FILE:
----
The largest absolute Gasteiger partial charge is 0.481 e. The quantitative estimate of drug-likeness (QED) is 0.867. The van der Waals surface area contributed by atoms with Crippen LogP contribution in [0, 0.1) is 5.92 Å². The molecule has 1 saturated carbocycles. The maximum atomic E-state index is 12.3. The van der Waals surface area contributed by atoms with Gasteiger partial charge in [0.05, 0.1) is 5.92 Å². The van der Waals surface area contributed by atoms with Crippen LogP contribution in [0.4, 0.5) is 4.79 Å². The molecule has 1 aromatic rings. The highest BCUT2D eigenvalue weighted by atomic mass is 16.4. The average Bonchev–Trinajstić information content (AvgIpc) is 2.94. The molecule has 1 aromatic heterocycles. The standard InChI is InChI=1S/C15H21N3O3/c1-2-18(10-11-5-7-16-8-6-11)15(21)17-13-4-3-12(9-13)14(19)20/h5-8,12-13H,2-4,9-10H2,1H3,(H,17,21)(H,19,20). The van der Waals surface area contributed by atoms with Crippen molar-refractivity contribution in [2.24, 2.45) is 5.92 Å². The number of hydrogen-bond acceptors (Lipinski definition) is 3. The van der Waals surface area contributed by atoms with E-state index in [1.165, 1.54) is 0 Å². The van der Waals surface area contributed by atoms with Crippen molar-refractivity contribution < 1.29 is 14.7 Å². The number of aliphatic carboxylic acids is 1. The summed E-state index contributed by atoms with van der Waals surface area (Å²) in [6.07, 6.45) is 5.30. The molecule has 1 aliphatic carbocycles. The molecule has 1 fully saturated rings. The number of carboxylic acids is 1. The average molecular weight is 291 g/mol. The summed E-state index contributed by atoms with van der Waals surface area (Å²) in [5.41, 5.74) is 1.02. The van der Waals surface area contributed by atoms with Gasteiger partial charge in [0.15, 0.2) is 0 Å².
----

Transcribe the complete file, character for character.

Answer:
The largest absolute Gasteiger partial charge is 0.481 e. The quantitative estimate of drug-likeness (QED) is 0.867. The van der Waals surface area contributed by atoms with Crippen LogP contribution in [0, 0.1) is 5.92 Å². The molecule has 1 saturated carbocycles. The maximum atomic E-state index is 12.3. The van der Waals surface area contributed by atoms with Gasteiger partial charge in [0.05, 0.1) is 5.92 Å². The van der Waals surface area contributed by atoms with Crippen LogP contribution in [0.4, 0.5) is 4.79 Å². The molecule has 1 aromatic rings. The highest BCUT2D eigenvalue weighted by atomic mass is 16.4. The average Bonchev–Trinajstić information content (AvgIpc) is 2.94. The molecule has 1 aromatic heterocycles. The standard InChI is InChI=1S/C15H21N3O3/c1-2-18(10-11-5-7-16-8-6-11)15(21)17-13-4-3-12(9-13)14(19)20/h5-8,12-13H,2-4,9-10H2,1H3,(H,17,21)(H,19,20). The van der Waals surface area contributed by atoms with Crippen molar-refractivity contribution in [2.24, 2.45) is 5.92 Å². The number of hydrogen-bond acceptors (Lipinski definition) is 3. The van der Waals surface area contributed by atoms with E-state index in [1.165, 1.54) is 0 Å². The van der Waals surface area contributed by atoms with Crippen molar-refractivity contribution < 1.29 is 14.7 Å². The number of aliphatic carboxylic acids is 1. The summed E-state index contributed by atoms with van der Waals surface area (Å²) in [6.07, 6.45) is 5.30. The molecule has 1 aliphatic carbocycles. The molecule has 1 fully saturated rings. The number of carboxylic acids is 1. The average molecular weight is 291 g/mol. The summed E-state index contributed by atoms with van der Waals surface area (Å²) in [5.41, 5.74) is 1.02. The van der Waals surface area contributed by atoms with Gasteiger partial charge in [0.15, 0.2) is 0 Å².